Anthony Mackie also stars in the play as Toby, McDonagh's first black character. Zoe Kazan's Marilyn attempts to give Walken his missing hand, but it's that of a black man's. You can guess what happens next — the word "nigger" flies out of Walken's mouth freely in the scene and throughout the rest of the play. Mackie's Toby is played like a character that would be ripped to shreds on social media if he graced a film or television screen in this day and age. McDonagh's attempts to translate the working-class Irish clichés of his previous writing into America's history of tension between white and black men is more than horribly misguided, it's distasteful. McDonagh, with no clear understanding that to be black in America is more loaded than to merely be poor or working class, loads Toby with offensive and racially horrifying clichés. He might as well Br’er Rabbit in an Uncle Remus story.
Enough time passed that I’d forgotten about McDonagh’s play. Until I saw Three Billboards. Rockwell’s cop has a history of torturing black prisoners and the callousness with which other characters use the word “nigger” and cackle about his tactics is unamusing. It brought back every uncomfortable glance I felt on my black body, sitting in a Broadway matinee surrounded by an all-white audience in 2010. I laughed so as not to feel excluded and I’m ashamed that I also laughed during Three Billboards. Whether it be through malice or ignorance, McDonagh’s attempts to script the black experience in America are often fumbling and backward and full of outdated tropes.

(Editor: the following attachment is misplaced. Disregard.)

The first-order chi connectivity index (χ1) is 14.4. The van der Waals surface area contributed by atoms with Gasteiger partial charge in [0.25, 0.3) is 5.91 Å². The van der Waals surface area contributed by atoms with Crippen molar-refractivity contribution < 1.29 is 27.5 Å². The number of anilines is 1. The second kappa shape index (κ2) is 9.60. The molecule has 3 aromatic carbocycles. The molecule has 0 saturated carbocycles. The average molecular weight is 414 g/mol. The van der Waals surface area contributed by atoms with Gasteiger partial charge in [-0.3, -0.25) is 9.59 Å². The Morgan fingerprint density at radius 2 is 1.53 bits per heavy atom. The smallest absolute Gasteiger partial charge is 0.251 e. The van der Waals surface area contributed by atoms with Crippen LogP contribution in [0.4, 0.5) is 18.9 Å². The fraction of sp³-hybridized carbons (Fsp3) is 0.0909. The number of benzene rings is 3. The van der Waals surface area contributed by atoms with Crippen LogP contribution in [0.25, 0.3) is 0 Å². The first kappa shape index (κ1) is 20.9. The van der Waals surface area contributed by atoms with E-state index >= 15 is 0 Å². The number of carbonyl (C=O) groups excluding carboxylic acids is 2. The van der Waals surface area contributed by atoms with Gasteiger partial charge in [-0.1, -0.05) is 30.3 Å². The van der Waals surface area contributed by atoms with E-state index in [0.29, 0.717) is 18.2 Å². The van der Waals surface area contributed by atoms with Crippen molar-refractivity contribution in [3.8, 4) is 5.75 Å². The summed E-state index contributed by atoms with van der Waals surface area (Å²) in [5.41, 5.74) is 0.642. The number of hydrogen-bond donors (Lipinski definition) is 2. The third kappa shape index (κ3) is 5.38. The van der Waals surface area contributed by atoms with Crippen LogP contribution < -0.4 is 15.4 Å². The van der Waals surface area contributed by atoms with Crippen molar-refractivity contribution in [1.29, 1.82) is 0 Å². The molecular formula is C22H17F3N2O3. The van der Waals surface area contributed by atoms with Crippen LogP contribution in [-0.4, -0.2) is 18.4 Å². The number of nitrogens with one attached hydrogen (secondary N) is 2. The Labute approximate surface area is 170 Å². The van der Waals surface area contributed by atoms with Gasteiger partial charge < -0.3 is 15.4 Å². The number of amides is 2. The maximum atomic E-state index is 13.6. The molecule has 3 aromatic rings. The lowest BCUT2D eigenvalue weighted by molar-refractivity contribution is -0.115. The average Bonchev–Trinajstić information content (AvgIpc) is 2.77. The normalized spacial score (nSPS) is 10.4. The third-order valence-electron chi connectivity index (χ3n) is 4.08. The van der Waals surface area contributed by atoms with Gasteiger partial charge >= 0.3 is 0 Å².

While for him, to laugh at the pain of the working class may give him solace from his own upbringing, to laugh at the misery of black bodies in America makes him look like an outsider who wants to fit in with the type of crowd that would laugh along with Chris Rock as he cruelly taunts a fellow black actress like Jada Pinkett Smith for her #OscarsSoWhite boycott. It attracts the type of crowd that likes to reward simplistic tales of racism like Crash, where white people learn how to be good to one another at the expense of black people.
Rockwell’s violent character nearly dies in Three Billboards and he loses his job, so his only course of redemption is helping McDormand hunt for her daughter’s rapist. He discovers potential information by happenstance, but we’re supposed to believe he has such a moral compass that he springs into action. It’s the type of journey that will surely tug at the heartstrings of industry voters and might just lead to awards success. But more than likely, that “moral compass” was only brought about by the visceral image of a young white woman being violated that sprung him into action. The memories of those black bodies he apparently tortured in custody don’t keep him up at night. And the black Americans who have to watch films like this, or plays laced with the word “nigger,” don’t seem to keep McDonagh up at night either.